Lorne William Bell Carr - Born July 2, 1910 in Stoughton, Saskatchewan – Died June 9, 2007 in Calgary, Alberta was a Canadian ice Hockey right winger.
Carr played two seasons of junior Hockey with the Calgary Canadians, helping them reach the 1929 Abbott Cup final, leading the Canadians with 24 goals in 13 playoff games, and the next season winning the 1930 Albertan Cup & Sandercock Cup as British Columbia and Alberta Champions.
Carr began his professional career in 1930 with the Vancouver Lions of the Pacific Coast Hockey League / PCHL. He next played for the Buffalo Bisons of the International Hockey League / IHL for 2 seasons, having a breakout season as a pro, scoring 22 goals (18 assists) during the 1932-33 season.
The New York Rangers bought his rights on April 8, 1933 from Buffalo, and Carr started his 1st NHL season with the Rangers. He went scoreless in 14 NHL games, and the Rangers sent him to the Philadelphia Arrows of the Canadian–American Hockey League / Can-Am, where he played 9 games, when the Rangers sold his rights to the Syracuse Stars (IHL) on Jan. 30, 1934. Carr finished the 1933-34 season in Syracuse, scoring 8 goals in 18 games for the Stars.
Carr then signed with the NHL New York Americans for the 1934-35 season, scoring 17 goals (14 assists) in 48 games in his first season. Carr played seven seasons with the Americans, recording more than 25 points on five occasions.
Carr scored the winning goal in the longest game ever played at Madison Square Garden - a 3-2 victory for the Americans over their cross-city rivals the Rangers in the 4th overtime period on March 27, 1938.
In 1941, Carr was traded to the Toronto Maple Leafs for Red Heron, Nick Knott, Gus Marker and cash. It was with Toronto that he enjoyed his most success as a player, winning his 1st Stanley Cup the hard way, as after being down three games to none vs the Detroit Red Wings in the 1942 Stanley Cup final, the Maple Leafs won 4 straight to take the championship. The line of Carr, Sweeney Schriner and Billy Taylor was on fire in that final, collecting 21 points in the seven games. In the Stanley Cup championship game seven, Lorne Carr and Billy Taylor assisted on both goals by Sweeney Schriner in Toronto's 3-1 victory.
Carr finished fifth in NHL scoring with 27 Goals (60 points) in the 1942-43 season, earning him selection to the NHL's First All-Star Team. The next season, Carr finished third in the NHL scoring, collecting career-bests in goals (36), assists (38) and points (74), all the while accumulating just 9 minutes in penalties all season. That season (1943-44), Carr was again chosen to the First All-Star Team.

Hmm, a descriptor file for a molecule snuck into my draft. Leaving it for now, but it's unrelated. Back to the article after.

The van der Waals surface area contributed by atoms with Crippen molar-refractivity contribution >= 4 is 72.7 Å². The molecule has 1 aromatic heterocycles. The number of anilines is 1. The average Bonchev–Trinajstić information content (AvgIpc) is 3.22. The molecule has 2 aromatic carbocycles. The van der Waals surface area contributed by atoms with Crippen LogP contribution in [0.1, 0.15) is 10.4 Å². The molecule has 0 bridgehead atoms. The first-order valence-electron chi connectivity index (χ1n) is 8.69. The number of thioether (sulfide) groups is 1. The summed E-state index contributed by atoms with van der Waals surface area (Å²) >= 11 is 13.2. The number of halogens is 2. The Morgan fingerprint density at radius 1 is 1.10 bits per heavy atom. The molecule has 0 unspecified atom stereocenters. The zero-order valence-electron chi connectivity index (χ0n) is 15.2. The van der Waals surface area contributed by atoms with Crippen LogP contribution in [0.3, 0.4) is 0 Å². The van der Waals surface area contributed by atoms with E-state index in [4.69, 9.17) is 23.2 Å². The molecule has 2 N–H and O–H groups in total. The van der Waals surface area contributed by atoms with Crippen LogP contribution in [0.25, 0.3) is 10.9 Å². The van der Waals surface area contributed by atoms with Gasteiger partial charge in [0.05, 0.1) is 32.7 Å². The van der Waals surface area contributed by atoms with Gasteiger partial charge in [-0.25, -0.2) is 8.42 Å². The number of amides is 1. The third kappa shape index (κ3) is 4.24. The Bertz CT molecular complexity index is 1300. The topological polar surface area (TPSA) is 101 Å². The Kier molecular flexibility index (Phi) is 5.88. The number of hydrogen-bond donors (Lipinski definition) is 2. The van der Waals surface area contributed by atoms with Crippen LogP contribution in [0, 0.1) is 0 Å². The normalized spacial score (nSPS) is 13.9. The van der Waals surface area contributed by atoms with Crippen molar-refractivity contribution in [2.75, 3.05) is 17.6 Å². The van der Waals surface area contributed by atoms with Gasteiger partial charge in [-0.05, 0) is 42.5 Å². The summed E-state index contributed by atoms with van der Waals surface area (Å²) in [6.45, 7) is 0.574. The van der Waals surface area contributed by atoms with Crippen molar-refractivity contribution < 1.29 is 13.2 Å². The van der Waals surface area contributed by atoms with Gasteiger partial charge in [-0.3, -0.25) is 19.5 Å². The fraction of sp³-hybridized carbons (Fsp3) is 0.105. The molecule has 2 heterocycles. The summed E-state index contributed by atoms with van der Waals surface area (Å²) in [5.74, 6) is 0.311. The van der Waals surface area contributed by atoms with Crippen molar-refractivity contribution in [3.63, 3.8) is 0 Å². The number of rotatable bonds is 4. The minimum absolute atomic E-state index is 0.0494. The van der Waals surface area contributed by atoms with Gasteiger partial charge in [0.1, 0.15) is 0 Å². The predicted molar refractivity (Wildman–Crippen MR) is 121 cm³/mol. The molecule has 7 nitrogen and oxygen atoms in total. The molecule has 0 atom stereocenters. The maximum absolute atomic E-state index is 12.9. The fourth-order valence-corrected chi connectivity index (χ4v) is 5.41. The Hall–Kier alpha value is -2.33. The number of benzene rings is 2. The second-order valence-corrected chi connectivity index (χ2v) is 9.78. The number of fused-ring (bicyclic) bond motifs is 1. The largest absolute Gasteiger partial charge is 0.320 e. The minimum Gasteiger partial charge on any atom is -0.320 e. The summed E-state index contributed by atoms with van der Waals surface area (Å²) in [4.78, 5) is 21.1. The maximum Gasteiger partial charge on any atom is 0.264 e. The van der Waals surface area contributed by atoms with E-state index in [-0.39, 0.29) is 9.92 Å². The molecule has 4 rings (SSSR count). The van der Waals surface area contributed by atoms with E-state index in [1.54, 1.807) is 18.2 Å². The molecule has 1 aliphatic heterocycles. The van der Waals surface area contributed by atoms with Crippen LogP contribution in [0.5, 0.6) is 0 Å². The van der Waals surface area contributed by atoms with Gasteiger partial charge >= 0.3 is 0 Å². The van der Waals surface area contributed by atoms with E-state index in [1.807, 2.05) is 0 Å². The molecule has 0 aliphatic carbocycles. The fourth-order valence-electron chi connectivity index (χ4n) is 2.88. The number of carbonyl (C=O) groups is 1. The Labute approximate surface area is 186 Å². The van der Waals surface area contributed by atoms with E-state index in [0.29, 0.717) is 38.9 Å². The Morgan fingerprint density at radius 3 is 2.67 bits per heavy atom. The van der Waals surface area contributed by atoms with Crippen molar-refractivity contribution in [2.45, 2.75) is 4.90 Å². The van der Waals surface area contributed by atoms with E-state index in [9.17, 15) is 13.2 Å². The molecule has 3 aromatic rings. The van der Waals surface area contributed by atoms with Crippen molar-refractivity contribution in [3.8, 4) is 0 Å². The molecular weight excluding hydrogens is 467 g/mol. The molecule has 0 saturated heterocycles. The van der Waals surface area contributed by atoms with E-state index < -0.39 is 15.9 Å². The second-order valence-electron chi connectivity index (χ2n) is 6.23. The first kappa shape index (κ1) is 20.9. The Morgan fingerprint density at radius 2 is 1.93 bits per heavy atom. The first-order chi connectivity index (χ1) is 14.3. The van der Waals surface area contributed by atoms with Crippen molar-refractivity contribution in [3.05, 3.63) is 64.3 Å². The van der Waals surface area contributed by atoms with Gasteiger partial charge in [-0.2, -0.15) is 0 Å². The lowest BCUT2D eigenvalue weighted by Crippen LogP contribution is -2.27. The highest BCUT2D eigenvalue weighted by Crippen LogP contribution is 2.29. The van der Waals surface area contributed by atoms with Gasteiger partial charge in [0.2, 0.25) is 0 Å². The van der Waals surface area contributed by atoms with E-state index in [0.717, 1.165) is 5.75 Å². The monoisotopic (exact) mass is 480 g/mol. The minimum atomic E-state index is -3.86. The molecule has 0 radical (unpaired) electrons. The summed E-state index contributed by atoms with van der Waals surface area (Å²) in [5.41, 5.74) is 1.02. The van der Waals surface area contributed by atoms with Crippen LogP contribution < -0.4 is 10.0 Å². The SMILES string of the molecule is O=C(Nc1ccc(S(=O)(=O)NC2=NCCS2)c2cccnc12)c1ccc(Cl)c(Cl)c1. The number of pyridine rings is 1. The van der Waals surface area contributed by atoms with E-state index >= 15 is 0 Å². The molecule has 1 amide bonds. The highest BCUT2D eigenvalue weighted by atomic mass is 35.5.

1944-45 was a highlight season for Carr and the Maple Leafs. For the third straight season, Carr scored 20 or more goals, but more importantly, the Toronto Maple Leafs reached the Stanley Cup final once again, and again, faced the Detroit Red Wings for the Stanley Cup. Toronto went up three games to none with 1-0, 2-0 and 1-0 wins. Lorne was playing rightwing on a line with Gus Bodnar at centre and Sweeney Schriner on the left wing. The series began to unravel for Toronto in Game 4, played at Maple Leaf Gardens, Detroit edged Toronto 5-3. The Wings then shut out Toronto in consecutive contests: 2-0 and 1-0. It all came down to Game 7 again, and played at Detroit's Olympia. Mel Hill scored for the Maple Leafs in the first, then the second went scoreless. Murray Armstrong tied the game for the Red Wings midway through the third, but with Gordie Howe in the penalty box for crosschecking Gus Bodnar, Babe Pratt scored at 12:14 to put the Maple Leafs up 2-1. The score held, and the Toronto Maple Leafs were crowned Stanley Cup champions for 1945.
During his time at Maple Leaf Gardens, Carr led the Maple Leafs in scoring twice. Carr played in 236 games with the Maple Leafs recording 105 goals and 121 assists for 226 points and 37 penalty minutes.
Carr retired after the 1945-46 campaign, and left the NHL with career totals of 204 goals, 222 assists (426 points) in 580 regular season games, and 10 Goals (19 points) in 53 playoff contests.
Inducted into the Alberta Sports Hall of Fame & Museum in 2000
Following his retirement, Carr moved to Calgary, Alberta and opened the Amylorne Motel with his wife. The motel featured an 18-hole golf course and a driving range. He also co-owned a Calgary poolroom with Calgary native and former New York American Fred Hergerts.